About Laia Robichaux

PhD student with a background in marine biology (BS) and science education (MS). Research focus on science communication in museums and science centers, with a focus on socially controversial science, meaning making, and identity negotiation among adult visitors. Alter-Ego: Photographer

One of the great things about being in graduate school is the variety of experiences that are available in the competition for funding. Each one offers unique opportunities for growth and learning, but some are certainly more challenging than others. I’m currently working on a project that utilizes my skills in web design, but the requirements of the project are beyond what I was formerly able to perform. The past few weeks have been full of learning and expanding and lots of trial and error. I finally found a few useful printed books (especially the Drupal Bible) and with their help I’ve been more successful in building the website with the functionality I envisioned. There is still quite a ways to go, and it would be easier if I had direct access to the servers, but I’m still proud of the work I’ve been able to do and look forward to adding “web development” to my Curriculum Vitae.

(Since the website is still under quite a bit of construction, I have chosen not to release the URL at this point.)

I’ve wrapped up my work with the NEES REU program, and as my final assignment I wrote a report on the Folklife Festival evaluation. I didn’t have time to do an in depth analysis, but I did enough to report that the activity was overwhelmingly fun, and that people felt like it was worth their time (despite the incredible heat). Based on anecdotal evidence from previous activities with the mini-flume, we weren’t exactly surprised by these results, but confirmation is always nice.

What was surprising showed up in the demographic information. We had the expected breakdown of men and women, race/ethnicity, and even age. But when I tallied highest education level, half of the participants reported having at least a master’s degree. Now I have questions about how and why we got this interesting demographic breakdown. Is the activity more appealing to this demographic? Was the Festival what was more appealing and we just caught the demographic?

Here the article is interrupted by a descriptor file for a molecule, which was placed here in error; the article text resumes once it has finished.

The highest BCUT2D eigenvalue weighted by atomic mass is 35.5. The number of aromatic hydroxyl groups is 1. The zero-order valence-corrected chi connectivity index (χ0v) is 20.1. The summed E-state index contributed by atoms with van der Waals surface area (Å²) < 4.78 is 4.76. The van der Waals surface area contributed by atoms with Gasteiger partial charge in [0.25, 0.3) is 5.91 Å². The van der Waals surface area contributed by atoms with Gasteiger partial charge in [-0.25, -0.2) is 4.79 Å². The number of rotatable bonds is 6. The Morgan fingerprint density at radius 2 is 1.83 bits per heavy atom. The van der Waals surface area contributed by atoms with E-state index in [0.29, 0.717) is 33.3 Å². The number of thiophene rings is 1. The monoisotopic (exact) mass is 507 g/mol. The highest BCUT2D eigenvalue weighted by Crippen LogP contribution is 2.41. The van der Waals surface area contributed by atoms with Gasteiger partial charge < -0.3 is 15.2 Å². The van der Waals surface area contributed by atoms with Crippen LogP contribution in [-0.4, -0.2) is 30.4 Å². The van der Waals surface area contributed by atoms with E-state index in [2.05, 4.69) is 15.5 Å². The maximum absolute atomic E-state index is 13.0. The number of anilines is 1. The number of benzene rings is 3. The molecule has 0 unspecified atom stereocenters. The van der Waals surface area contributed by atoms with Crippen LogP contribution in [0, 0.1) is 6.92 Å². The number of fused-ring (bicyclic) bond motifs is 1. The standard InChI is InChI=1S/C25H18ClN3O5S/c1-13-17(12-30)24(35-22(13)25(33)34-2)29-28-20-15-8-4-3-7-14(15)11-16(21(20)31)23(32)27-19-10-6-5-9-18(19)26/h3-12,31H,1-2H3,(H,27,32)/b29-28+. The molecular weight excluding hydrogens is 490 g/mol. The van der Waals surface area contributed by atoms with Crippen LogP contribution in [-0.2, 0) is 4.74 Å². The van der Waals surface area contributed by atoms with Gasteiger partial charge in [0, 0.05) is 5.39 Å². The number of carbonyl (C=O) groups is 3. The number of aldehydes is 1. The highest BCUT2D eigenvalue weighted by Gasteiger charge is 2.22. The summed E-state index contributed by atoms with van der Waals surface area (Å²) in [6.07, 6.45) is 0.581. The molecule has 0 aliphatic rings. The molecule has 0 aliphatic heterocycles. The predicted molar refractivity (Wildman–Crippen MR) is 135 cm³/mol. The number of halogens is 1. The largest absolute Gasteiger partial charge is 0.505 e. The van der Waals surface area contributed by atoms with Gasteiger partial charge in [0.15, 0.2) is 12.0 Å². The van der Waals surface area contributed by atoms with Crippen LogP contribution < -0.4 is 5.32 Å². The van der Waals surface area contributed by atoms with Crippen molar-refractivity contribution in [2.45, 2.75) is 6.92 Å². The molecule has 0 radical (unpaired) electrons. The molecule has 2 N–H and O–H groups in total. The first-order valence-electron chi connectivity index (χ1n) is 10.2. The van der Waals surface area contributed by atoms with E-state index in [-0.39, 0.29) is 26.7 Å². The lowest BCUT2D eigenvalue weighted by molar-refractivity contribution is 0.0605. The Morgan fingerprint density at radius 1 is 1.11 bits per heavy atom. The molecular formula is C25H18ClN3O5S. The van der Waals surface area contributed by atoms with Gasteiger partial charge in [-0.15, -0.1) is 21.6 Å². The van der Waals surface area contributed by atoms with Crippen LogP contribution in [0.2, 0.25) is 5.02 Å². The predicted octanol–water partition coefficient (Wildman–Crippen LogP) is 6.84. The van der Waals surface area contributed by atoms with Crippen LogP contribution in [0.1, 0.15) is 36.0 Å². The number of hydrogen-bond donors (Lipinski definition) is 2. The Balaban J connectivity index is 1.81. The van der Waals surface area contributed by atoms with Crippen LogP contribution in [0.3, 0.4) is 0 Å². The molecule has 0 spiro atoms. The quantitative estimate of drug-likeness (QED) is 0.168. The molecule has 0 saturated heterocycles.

Or was there something in my recruitment method that would have resulted in this odd sampling?

Folklife only counted visitors so I don’t have access to the demographics of the larger population, so for now I have no way of answering these questions, but I will keep it in mind as I do more in depth analysis on the Folklife data.

OSU ran three outreach activities at the 46th annual Smithsonian Folklife Festival, and we took the chance to evaluate the Wave Lab’s Mini-Flume wave tank activity, a related but different activity to the wave tanks in the HMSC Visitor Center.

Three activities were selected by the Smithsonian Folklife committee to best represent the diversity of research conducted at OSU, as well as the University’s commitment to sustainable solutions and family education: Tech Wizards, Surimi School, and the O.H. Hinsdale Wave Lab’s Mini-Flume activity. Tech Wizards was set up in the Family Activities area of Folklife, and Surimi School and the Mini-Flume activity shared a tent in the Sustainable Solutions area.

Given the anticipated number of visitors to the festival, and my presence as the project research assistant, we decided it would be a great opportunity to see how well people thought the activity worked, what they might learn, and what they liked or didn’t – core questions in an evaluation. The activity was led by Alicia Lyman-Holt, EOT director at the O.H. Hinsdale Wave Lab, and I developed and spearheaded the evaluation. To make the activity and evaluation happen, we also brought four undergraduate volunteers from OSU and two from Howard University in D.C, plus both the OSU Alumni Association and the festival supplied volunteers on an as-needed basis. We also wanted to try out data collection using iPads and survey software we’re working with in the FCL Lab.

Due to the sheer numbers of people we thought would be there, as well as the divided attentions of everyone, we decided to go with a straightforward survey. We ended up only collecting a small number of what we anticipated due to extreme heat, personnel, and divided attention of visitors – after they spent a lot of time with the activity, they weren’t always interested in sticking around even for a short survey.

I’m currently working on data analysis. Stay tuned for more information on the evaluation, the process, and to learn how we did on the other side of the continent.